HC Deb 05 February 1941 vol 368 cc981-2
The Chairman

The hon. Member for Chesterfield (Mr. Benson) has an Amendment to this Clause on the Paper. Perhaps he will explain it; I think it is unnecessary.

Mr. Benson

I beg to move in page 18, line 40, to leave out from "annum," to the end of the Clause, and to add "such interest shall be subject to assessment to Income Tax."

If the Amendment is unnecessary then I have misunderstood the Clause. As I understand the Clause, it provides that contributions should be paid in advance less Income Tax at standard rate. I understand it is the idea of the Chancellor that he can borrow the contributions, as it were, at 2½ per cent. If anyone then sends a contribution, Income Tax can be deducted from the contribution. This seems an extraordinarily untidy way of doing things. Income Tax at the standard rate is paid only by a very small fraction of property-owners. One does not pay Income Tax at 8s. 6d. until one has £3,500 a year; and as soon as one's income has passed that figure, one pays a great deal more than 8s. 6d. The vast majority of Income Tax payers who pay in advance will have to pay at a much higher rate under this provision than they should do, while the wealthier people will get off more easily than they should. Also, I am advised that this provision will be extremely difficult to administer. There are various fluctuating factors: the rate of contributions is not fixed, and the rate of Income Tax is not fixed. Finally, the amount of trouble which this proposal, if widely availed of, would throw upon the Board of Inland Revenue is colossal. I, therefore, propose that any allowance of 2½ per cent. shall be charged for tax as if it were income in the ordinary way.

Sir K. Wood

There are administrative difficulties about this provision, as my hon. Friend is aware, which we would be anxious to avoid. As I understand, there is no question of principle between us in this matter. My hon. Friend desires, if possible, to save us from certain administrative complexities; and, of course, a certain amount of cost. We are not satisfied with the form of the Amendment, but I will examine the matter, to see whether it is possible to deal with the point; and I will myself move an Amendment, or communicate with my hon. Friend.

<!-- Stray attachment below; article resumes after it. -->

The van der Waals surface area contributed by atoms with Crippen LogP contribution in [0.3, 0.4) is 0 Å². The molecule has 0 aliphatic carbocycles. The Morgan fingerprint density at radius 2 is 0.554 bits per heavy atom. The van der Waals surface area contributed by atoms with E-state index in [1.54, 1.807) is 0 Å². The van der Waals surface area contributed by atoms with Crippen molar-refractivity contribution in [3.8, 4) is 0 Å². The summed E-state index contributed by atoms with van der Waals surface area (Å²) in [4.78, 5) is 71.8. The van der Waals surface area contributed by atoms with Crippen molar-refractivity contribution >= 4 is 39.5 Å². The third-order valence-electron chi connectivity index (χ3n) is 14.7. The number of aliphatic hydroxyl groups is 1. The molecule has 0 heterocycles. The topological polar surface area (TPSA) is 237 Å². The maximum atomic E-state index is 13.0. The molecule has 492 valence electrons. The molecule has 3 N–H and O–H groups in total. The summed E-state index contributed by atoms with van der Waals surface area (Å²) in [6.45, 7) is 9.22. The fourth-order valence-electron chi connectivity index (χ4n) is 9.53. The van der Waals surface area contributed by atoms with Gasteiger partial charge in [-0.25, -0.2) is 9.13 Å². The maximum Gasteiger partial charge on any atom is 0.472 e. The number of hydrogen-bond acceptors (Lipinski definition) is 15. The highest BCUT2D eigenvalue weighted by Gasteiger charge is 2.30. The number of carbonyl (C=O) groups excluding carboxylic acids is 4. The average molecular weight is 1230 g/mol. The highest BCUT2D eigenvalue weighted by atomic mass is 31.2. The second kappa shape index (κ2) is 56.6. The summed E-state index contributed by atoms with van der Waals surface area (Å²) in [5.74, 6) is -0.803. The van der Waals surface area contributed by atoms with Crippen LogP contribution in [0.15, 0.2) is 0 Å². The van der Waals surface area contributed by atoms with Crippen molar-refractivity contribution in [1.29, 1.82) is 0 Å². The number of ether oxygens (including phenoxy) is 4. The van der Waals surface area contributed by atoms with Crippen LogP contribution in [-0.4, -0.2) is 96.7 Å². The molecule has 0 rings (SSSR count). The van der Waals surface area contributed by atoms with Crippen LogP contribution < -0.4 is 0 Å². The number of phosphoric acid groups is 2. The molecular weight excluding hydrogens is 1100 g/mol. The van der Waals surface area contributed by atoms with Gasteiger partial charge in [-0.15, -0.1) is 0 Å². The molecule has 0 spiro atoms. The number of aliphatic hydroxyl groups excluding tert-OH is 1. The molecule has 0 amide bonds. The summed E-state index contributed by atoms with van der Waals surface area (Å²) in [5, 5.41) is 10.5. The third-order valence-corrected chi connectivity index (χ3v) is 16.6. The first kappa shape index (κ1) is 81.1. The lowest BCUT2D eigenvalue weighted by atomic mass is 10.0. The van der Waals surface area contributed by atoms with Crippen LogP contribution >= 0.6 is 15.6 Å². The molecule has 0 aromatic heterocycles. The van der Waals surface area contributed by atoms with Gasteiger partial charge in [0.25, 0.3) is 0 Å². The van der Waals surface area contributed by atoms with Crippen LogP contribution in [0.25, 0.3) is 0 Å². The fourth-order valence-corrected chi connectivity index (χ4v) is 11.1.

Mr. Benson

Does the Chancellor really think it worth while including this provision in the Clause? I doubt whether many people would take advantage of it.

Amendment, by leave, withdrawn.

Motion made, and Question proposed, "That the Clause stand part of the Bill."

Earl Winterton (Horsham and Worthing)

Following the remarks of my hon. Friend the Member for Chesterfield (Mr. Benson), I venture to hope that many of the more wealthy owners will take advantage of this Clause. The Exchequer now is hardly the rich institution that it was in pre-war times, and there may be cases in which some of the smaller property-owners will not be able to pay their contributions in time. I hope that the vast majority of the great property owners will play their part, in order to make the fund as solvent as possible.

Question put, and agreed to.